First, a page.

Dance review: Ballet Black, Dundee Rep

A scene from Ballet Black's The Suit
A scene from Ballet Black's The Suit
Have your say

Unusually for an artistic director, Cassa Pancho dreams of a time when her company doesn’t exist. Until black and Asian performers are commonplace in other dance companies, however, Ballet Black will keep doing what it’s doing, making small but important ripples along the way.

Ballet Black, Dundee Rep ****

For instance, the female dancers in this double-bill all had their legs beautifully extended by pointe shoes that matched their skin tone – something black dancers around the world can finally benefit from, thanks to Ballet Black’s collaboration with dance shoe company, Freed.

And it really does make a difference. When Cira Robinson, the jewel in Ballet Black’s crown, is lifted by José Alves and Mthuthuzeli November (the two men in her tragic love triangle) the line of her body goes on forever. Choreographed by Cathy Marston, The Suit is a work overflowing with human emotion. Discovering his wife in bed with another man, Philemon (Alves) is distraught but vengeful, making Matilda (Robinson) carry her lover’s suit everywhere they go. What could easily be a trio is revolutionised by Marston with a Greek chorus of dancers embellishing every step.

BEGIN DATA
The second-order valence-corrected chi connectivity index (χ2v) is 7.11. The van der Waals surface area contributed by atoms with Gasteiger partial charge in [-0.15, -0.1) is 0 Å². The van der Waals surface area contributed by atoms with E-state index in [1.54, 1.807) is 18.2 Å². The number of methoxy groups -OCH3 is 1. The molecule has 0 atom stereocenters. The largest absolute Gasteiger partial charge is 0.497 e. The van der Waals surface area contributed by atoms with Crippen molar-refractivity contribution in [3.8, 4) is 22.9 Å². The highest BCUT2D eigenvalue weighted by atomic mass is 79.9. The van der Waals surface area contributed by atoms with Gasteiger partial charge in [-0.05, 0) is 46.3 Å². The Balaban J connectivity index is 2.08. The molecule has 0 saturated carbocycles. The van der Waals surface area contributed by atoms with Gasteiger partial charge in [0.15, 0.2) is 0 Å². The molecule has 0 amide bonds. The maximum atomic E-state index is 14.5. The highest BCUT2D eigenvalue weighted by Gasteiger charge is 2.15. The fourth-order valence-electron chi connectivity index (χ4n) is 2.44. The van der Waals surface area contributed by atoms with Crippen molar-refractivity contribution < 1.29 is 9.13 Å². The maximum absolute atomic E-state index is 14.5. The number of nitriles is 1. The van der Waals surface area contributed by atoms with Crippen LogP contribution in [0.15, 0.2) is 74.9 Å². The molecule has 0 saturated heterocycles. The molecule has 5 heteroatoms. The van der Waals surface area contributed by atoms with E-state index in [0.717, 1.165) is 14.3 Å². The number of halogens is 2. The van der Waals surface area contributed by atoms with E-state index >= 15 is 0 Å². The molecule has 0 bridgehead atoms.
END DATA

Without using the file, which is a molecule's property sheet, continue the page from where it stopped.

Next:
After tragedy comes laughter, in the form of Arthur Pita’s wonderfully playful A Dream Within A Midsummer Night’s Dream. Opening with facial expressions as stiff as their tutus, the dancers are transformed by a green-bearded Salvador Dali. In a flurry of glitter, he turns Shakespeare’s romantic comedy on its head, with same-sex relationships and a cracking soundtrack, although it’s the beauty of Titania and Bottom’s duet that’s most striking of all.